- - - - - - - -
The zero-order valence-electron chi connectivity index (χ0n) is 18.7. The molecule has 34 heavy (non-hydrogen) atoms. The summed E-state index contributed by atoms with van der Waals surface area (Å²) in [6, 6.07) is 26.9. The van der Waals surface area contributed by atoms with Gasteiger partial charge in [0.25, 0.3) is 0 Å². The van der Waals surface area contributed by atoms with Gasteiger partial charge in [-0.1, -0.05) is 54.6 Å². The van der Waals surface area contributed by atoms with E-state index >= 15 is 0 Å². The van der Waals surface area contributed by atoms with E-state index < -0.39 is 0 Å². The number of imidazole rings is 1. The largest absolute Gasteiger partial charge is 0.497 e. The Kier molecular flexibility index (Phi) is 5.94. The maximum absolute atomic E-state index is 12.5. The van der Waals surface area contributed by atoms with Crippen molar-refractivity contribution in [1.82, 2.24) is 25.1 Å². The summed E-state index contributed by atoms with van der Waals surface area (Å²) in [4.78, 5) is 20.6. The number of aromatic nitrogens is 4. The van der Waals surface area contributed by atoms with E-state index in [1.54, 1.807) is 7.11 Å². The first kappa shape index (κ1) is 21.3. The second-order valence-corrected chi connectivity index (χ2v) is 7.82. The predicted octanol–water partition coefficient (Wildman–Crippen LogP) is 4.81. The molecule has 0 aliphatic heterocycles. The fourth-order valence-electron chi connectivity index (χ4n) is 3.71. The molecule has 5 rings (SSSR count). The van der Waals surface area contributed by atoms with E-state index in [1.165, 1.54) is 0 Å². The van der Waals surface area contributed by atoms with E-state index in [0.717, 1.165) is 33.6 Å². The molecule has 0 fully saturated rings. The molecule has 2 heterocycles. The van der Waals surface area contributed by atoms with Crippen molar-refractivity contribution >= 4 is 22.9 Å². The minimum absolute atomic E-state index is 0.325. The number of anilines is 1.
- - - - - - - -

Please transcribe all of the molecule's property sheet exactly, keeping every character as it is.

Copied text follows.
The zero-order valence-electron chi connectivity index (χ0n) is 18.7. The molecule has 34 heavy (non-hydrogen) atoms. The summed E-state index contributed by atoms with van der Waals surface area (Å²) in [6, 6.07) is 26.9. The van der Waals surface area contributed by atoms with Gasteiger partial charge in [0.25, 0.3) is 0 Å². The van der Waals surface area contributed by atoms with Gasteiger partial charge in [-0.1, -0.05) is 54.6 Å². The van der Waals surface area contributed by atoms with E-state index >= 15 is 0 Å². The van der Waals surface area contributed by atoms with E-state index < -0.39 is 0 Å². The number of imidazole rings is 1. The largest absolute Gasteiger partial charge is 0.497 e. The Kier molecular flexibility index (Phi) is 5.94. The maximum absolute atomic E-state index is 12.5. The van der Waals surface area contributed by atoms with Crippen molar-refractivity contribution in [1.82, 2.24) is 25.1 Å². The summed E-state index contributed by atoms with van der Waals surface area (Å²) in [4.78, 5) is 20.6. The number of aromatic nitrogens is 4. The van der Waals surface area contributed by atoms with E-state index in [1.54, 1.807) is 7.11 Å². The first kappa shape index (κ1) is 21.3. The second-order valence-corrected chi connectivity index (χ2v) is 7.82. The predicted octanol–water partition coefficient (Wildman–Crippen LogP) is 4.81. The molecule has 0 aliphatic heterocycles. The fourth-order valence-electron chi connectivity index (χ4n) is 3.71. The molecule has 5 rings (SSSR count). The van der Waals surface area contributed by atoms with E-state index in [1.165, 1.54) is 0 Å². The van der Waals surface area contributed by atoms with E-state index in [0.717, 1.165) is 33.6 Å². The molecule has 0 fully saturated rings. The molecule has 2 heterocycles. The van der Waals surface area contributed by atoms with Crippen molar-refractivity contribution >= 4 is 22.9 Å². The minimum absolute atomic E-state index is 0.325. The number of anilines is 1.